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Home > Features > Balance > Eating Out to Stay Fit


Eating Out to Stay Fit


Alan Wagener

It's not easy staying fit when you have a sedentary job. My favorite summertime fitness strategy involves "eating out" a lot. Here's how it works: This morning, I decided to go out for breakfast. First, I took the half mile walk to the Gray Meadow Diner. It's a pretty spacious place- a whole block long, in fact, since the "diner" is really a street in our neighborhood. Instead of sitting in a booth or on a stool, you stroll down the strip of grass between the sidewalk and the street. And Gray Meadow Drive is a suburban street with a difference- one block is lined on both sides with Juneberry trees, each one a little different than the next. Juneberries are a sweet and nourishing fruit, full of vitamins and other phytochemicals. They have small, soft chewable seeds that I suspect are rich in protein. So, for my breakfast hors d'oeuvre, I sampled a potpourie of Juneberry varieties- delightful!

After that I needed a little something to refresh my palate, so I crossed the street into the adjoining lobby,.. I mean field, where I treated myself to just two wild red sour cherries. Whew! refreshing, to say the least. So much so, that I couldn't resist doing a few push-ups, and a couple of chin-ups from a low-hanging limb of a nearby tree. Then it was on to the main course at the Bike Path Buffet. To give the first course time to settle, and give me a change of scenery, I took the quarter-mile long-cut through the woods, listening to birdsong, smelling leafy fragrance, inhaling peace.

When I arrived at the "buffet", the spread was so inspiring, I did a few more push-ups to pique my appetite. Our bike path is a 6 mile + supermarket aisle of wild edibles- berries, nuts, greens, and herbal teas. Today, the special was red and black wild raspberries. I'm almost embarassed to say I stuffed myself, first on wild black raspberries, then on wild red raspberries, and finally, more wild black raspberries.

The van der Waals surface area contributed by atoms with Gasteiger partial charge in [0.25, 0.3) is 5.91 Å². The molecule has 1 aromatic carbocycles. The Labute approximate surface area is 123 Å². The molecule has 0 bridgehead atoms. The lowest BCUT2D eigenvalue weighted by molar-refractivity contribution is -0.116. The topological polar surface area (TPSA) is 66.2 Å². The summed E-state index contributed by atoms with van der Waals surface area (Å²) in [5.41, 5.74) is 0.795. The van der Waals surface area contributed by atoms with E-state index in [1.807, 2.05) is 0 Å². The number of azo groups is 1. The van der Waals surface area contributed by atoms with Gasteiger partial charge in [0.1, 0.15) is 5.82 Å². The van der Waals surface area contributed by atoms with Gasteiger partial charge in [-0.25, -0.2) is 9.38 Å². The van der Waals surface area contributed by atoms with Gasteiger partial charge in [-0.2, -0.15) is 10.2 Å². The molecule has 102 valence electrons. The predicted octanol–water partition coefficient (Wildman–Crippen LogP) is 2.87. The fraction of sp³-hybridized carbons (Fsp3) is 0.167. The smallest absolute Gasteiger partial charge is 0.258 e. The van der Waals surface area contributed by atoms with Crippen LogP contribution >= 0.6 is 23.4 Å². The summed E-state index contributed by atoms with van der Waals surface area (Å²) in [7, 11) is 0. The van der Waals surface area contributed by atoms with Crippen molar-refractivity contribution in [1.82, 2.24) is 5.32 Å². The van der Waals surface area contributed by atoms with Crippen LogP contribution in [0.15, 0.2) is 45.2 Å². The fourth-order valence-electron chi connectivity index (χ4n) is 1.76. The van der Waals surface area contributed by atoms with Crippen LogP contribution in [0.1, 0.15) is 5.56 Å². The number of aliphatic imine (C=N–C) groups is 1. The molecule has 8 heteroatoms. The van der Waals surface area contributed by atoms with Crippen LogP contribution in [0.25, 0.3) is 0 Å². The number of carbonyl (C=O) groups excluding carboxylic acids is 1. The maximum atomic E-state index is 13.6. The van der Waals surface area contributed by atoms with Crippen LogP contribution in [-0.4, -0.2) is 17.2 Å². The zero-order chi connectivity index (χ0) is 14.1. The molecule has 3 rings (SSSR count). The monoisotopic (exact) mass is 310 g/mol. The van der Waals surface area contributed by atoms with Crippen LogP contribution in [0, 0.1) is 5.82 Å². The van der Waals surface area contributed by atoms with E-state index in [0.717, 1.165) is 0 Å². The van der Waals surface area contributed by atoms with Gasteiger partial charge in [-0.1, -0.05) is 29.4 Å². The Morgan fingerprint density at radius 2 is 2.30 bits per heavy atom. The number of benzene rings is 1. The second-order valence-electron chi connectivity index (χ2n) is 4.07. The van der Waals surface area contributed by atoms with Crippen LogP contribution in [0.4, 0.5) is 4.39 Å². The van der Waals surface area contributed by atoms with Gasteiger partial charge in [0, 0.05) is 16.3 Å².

Despite the feeling of fullness and contentment that swept through me - the feeling that I would never need to eat again - I knew lunchtime would inevitably roll around and I had better be prepared. So, after a short rest to say thanks to nature for feeding me so well, I walked another 1/4 mile to the local community garden for some "takeout".

Right next to our family plot is a vacant plot loaded with a variety of wild veggies, many of them tastier (and richer in nutrients) than the pampered plants in the occupied plots. From the wide selection available, I chose some particularly succulent purselane. It took me all of 60 seconds to pick enough for a couple of meals- a purselane omelet for lunch, and Quick Purselaned Beans for supper. Next time I come to the garden, I'll remember to bring a bag so I can pick enough to make a batch of purselane pickles. Later on this summer, I'll harvest the seeds to make purselane bread. The harvest was a little too easy, so, before leaving I did some weeding to stretch my back.

Finally, lunch in hand, I began the half mile walk back home to my work feeling wide awake, with a full stomach and well-exercised muscles.

Can such a simple workout really keep you fit...and fed? While you may want to do more (I usually take another, more vigorous walk in the afternoon, followed by a 30-40 min. swim., and I certainly do eat other foods), the impression I get from reading the most recent research is that most of the longevity and health promoting effects of exercise are achievable with mild, but frequent, consistent exercise- the equivalent of a brisk 1/2 hour walk, five days/week. Of course, even greater benefits accrue as you increase the level of exercise (up to a point- too much isn't good, either).

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As to "eating out", other research is making wild foods look better and better. For example, wild raspberries and juneberries are loaded with a class of phytochemicals (anthocyanins) that recently have been shown to act as powerful antioxidents. Similar compounds in cranberry juice help prevent and eliminate urinary tract infections. Anthocyanins may also help prevent strokes and heart attacks by acting as anticoagulents. Some researchers think they may protect collagen to retard the effects of aging and aid the body's resistance to cancer. Purselane, generally rich in vitamins (6 times the vitamin E of spinach) and minerals, is particularly rich in Omega-3 fatty acids, known for their heart-protective properties. Many other wild edible are similarly rich in nutrients that match or exceed those found in cultivated foods.







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